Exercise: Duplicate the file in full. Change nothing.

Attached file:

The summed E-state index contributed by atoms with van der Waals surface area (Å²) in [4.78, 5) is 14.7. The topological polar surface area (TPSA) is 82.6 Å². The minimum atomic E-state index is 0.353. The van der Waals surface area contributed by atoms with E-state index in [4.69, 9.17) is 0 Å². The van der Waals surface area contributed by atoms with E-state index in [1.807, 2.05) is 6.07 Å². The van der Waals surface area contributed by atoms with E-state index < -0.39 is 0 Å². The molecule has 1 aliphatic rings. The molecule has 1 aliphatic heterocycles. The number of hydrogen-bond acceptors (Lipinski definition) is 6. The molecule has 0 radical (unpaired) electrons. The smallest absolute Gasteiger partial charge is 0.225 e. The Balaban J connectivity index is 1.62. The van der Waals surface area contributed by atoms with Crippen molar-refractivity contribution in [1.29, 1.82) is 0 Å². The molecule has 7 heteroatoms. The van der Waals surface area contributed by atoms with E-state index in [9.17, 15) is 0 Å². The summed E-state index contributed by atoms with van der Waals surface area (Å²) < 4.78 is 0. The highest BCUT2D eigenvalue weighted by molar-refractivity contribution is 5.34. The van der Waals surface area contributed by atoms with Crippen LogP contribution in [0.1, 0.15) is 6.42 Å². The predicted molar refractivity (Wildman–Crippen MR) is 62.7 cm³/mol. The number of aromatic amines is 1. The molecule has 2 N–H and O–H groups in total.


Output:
The summed E-state index contributed by atoms with van der Waals surface area (Å²) in [4.78, 5) is 14.7. The topological polar surface area (TPSA) is 82.6 Å². The minimum atomic E-state index is 0.353. The van der Waals surface area contributed by atoms with E-state index in [4.69, 9.17) is 0 Å². The van der Waals surface area contributed by atoms with E-state index in [1.807, 2.05) is 6.07 Å². The van der Waals surface area contributed by atoms with E-state index < -0.39 is 0 Å². The molecule has 1 aliphatic rings. The molecule has 1 aliphatic heterocycles. The number of hydrogen-bond acceptors (Lipinski definition) is 6. The molecule has 0 radical (unpaired) electrons. The smallest absolute Gasteiger partial charge is 0.225 e. The Balaban J connectivity index is 1.62. The van der Waals surface area contributed by atoms with Crippen molar-refractivity contribution in [1.29, 1.82) is 0 Å². The molecule has 7 heteroatoms. The van der Waals surface area contributed by atoms with E-state index in [9.17, 15) is 0 Å². The summed E-state index contributed by atoms with van der Waals surface area (Å²) < 4.78 is 0. The highest BCUT2D eigenvalue weighted by molar-refractivity contribution is 5.34. The van der Waals surface area contributed by atoms with Crippen LogP contribution in [0.1, 0.15) is 6.42 Å². The predicted molar refractivity (Wildman–Crippen MR) is 62.7 cm³/mol. The number of aromatic amines is 1. The molecule has 2 N–H and O–H groups in total.